In a case involving the criminal trial of a physician accused and convicted of significant unlawful distribution of controlled substances the jury sentenced the physician to 42 months in prison, a monetary fine and forfeiture of his medical license.  The legal question is whether a jury or only the State Medical Board has the ability to remove a professionalís license.   Several Circuits, including our 9th, have stated that a federal court cannot revoke a state-issued license as part of a criminal proceeding.  This split of decisions allowed the case to go before the United States Supreme Court who refused to accept the case for hearing.  Therefore, the outcome currently depends upon which Circuit hears the case.

Harris v Novello (Loss of Medical License)
New York App. Court October 19, 2000 

A physician challenged the loss of license by the State Medical Board.  The Board found the physician made false statements on hospital applications.  The court did not agree with the physicianís allegation that he could not understand the documents because he had a learning disability.

Moran v Rush Prudential HMO (Independent Review)
U. S. Court of Appeal (7th)

In Chicago the 7th Circuit ruled that the state law requiring an HMO and the patient abide by and have disputes decided by independent physicians.  The outside medical consultant agreed with the patient, but the HMO refused to pay.  The patient paid the $95,000 and sued for reimbursement. The trial court ruled for the HMO but the 7th Circuit Appeals Court stated that the ERISA laws do not preempt here and the HMO agreed to state insurance regulations and therefore had to abide by the HMO Act.  This is the first case to look at the interaction between state HMO rules, as is present in California, and federal ERISA rules.  This is currently the law in 38 states and is central to the congressional hearings on managed care. The question is whether one can force the HMO to abide by the arbiterís decision.  The above decision is diametrically opposed to one in Texas by the 5th Circuit, which ruled earlier this year that the HMO does not have to agree with an arbiterís decision. The court based itís ruling on ERISA preempting state law. The insurers in Texas have continued to voluntarily participate in the appeal process. The 7th Circuit stated that ERISA does not preempt state law on this issue.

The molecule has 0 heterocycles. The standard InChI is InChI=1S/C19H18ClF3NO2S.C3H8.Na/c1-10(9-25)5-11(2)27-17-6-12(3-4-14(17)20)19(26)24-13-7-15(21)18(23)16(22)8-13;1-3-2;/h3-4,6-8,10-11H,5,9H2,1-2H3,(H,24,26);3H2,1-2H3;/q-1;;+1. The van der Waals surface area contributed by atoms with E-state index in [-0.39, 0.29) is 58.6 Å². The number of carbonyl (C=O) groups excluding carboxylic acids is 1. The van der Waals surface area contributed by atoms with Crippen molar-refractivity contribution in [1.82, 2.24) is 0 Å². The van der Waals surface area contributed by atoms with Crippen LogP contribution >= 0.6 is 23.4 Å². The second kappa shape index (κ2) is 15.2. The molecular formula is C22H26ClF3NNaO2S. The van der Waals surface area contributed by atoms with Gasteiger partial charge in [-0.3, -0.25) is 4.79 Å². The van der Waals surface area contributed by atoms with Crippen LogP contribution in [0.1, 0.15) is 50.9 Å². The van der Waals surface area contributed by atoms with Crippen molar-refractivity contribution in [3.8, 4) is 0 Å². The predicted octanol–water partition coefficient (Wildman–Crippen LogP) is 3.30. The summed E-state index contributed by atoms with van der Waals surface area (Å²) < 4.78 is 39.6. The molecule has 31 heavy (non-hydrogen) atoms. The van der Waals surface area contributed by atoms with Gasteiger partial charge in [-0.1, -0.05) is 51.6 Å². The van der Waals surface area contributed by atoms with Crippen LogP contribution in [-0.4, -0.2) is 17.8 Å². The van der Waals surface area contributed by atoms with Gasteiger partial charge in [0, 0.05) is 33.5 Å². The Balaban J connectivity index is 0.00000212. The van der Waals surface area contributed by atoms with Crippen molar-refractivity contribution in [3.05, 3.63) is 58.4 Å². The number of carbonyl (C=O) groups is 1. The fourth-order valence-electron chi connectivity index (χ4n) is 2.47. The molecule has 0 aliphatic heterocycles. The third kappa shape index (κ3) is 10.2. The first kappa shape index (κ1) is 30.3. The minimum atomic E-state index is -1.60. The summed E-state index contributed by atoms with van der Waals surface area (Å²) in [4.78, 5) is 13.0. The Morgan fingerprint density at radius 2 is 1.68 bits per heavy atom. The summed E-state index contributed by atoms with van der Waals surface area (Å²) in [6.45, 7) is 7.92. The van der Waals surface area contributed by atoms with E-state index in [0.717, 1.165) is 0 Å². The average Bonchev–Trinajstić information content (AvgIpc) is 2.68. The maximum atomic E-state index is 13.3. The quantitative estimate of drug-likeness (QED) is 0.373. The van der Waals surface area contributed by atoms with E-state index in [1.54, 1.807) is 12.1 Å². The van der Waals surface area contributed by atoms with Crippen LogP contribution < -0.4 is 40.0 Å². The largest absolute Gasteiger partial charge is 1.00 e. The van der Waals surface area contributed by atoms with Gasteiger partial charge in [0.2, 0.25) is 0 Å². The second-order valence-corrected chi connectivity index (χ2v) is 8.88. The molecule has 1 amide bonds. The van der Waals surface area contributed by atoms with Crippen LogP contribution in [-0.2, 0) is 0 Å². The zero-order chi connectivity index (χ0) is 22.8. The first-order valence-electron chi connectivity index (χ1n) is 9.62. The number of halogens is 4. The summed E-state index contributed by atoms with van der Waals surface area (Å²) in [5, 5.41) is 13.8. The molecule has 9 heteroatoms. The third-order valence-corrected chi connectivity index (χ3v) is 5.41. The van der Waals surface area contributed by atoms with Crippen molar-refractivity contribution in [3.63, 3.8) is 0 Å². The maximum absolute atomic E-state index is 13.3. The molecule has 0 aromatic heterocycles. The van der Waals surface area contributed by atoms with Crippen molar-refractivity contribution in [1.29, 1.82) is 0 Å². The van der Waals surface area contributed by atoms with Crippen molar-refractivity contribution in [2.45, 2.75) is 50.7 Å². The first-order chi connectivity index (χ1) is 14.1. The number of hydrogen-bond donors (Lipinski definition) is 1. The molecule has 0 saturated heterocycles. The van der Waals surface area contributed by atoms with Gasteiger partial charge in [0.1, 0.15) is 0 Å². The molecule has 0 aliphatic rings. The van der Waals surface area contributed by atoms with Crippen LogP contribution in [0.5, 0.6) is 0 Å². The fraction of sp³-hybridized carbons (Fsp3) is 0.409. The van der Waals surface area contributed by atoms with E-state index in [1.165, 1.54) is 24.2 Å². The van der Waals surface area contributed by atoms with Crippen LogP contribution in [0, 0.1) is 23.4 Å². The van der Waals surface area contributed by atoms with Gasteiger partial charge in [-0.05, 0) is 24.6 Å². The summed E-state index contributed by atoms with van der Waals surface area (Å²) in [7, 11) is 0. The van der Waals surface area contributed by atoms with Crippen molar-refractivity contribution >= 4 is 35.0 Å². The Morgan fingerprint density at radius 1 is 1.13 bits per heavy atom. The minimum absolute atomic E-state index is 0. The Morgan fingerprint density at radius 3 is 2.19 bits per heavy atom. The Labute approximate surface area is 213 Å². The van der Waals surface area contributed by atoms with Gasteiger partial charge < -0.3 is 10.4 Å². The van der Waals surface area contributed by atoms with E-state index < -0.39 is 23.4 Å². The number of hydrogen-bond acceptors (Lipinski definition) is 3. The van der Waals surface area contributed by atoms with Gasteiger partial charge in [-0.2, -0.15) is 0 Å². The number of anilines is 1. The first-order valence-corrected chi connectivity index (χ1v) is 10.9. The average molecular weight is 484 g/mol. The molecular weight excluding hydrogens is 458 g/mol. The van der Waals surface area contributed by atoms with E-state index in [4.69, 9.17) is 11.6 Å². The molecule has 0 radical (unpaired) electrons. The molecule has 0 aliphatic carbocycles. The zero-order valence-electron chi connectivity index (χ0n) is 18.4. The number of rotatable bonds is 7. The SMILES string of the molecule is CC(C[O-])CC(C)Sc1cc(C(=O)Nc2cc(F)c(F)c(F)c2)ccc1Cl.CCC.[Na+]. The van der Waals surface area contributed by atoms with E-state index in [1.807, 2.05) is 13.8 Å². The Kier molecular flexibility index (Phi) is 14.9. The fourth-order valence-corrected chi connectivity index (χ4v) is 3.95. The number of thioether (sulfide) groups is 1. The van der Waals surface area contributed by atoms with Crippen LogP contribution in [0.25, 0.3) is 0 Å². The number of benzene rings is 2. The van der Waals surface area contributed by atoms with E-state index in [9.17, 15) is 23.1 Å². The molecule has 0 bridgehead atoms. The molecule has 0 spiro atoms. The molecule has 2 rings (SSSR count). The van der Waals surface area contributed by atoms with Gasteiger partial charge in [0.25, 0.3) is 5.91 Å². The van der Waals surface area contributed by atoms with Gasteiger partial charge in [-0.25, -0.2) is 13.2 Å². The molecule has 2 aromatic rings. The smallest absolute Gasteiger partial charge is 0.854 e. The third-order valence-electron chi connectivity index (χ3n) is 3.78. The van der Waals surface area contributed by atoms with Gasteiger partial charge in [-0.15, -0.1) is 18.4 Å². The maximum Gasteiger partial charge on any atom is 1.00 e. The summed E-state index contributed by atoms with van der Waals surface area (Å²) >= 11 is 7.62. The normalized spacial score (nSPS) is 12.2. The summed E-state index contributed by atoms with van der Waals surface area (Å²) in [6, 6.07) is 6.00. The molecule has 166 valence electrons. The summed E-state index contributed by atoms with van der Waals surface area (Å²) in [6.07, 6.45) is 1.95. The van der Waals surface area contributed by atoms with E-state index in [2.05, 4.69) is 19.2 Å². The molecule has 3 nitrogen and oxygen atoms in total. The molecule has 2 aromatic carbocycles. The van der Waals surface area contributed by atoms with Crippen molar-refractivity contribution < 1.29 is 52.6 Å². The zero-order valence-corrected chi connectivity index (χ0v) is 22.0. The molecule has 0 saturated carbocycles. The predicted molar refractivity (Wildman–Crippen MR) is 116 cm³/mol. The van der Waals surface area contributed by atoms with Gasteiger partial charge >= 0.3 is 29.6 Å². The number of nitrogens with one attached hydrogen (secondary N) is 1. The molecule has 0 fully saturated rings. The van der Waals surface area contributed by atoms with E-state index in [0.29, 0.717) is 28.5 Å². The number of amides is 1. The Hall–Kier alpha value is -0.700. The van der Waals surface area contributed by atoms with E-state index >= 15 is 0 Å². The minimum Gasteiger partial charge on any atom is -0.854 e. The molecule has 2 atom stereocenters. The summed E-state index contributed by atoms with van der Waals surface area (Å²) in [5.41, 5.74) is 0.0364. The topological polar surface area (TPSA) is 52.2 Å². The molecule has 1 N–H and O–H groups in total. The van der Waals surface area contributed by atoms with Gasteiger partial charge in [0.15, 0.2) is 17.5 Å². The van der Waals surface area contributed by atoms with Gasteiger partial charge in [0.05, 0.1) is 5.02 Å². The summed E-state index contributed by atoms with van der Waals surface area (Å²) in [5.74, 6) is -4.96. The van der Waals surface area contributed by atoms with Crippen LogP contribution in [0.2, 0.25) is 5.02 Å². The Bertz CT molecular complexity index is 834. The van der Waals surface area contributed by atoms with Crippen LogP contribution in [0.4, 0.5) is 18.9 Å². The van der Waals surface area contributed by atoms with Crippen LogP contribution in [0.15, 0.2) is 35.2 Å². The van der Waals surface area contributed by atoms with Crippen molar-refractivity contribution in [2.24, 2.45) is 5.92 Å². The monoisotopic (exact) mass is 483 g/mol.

Steele v. Hamilton County Community Mental Health Board (Medication)
Ohio Supreme Court October 16,2000

The Supreme Court of Ohio ruled that antipsychotic medication may be force fed to an unwilling patient. The patient was involuntarily committed but was not a danger to himself or others.  The court ruled that the patient lacked the legal capacity to give or withhold an informed consent regarding the medication.  The medicine was necessary for the patientís condition and there was no less intrusive effective means.

DISCLAIMER: Although this article is updated periodically, it reflects the author's point of view at the time of publication. Nothing in this article constitutes legal advice. Readers should consult with their own legal counsel before acting on any of the information presented.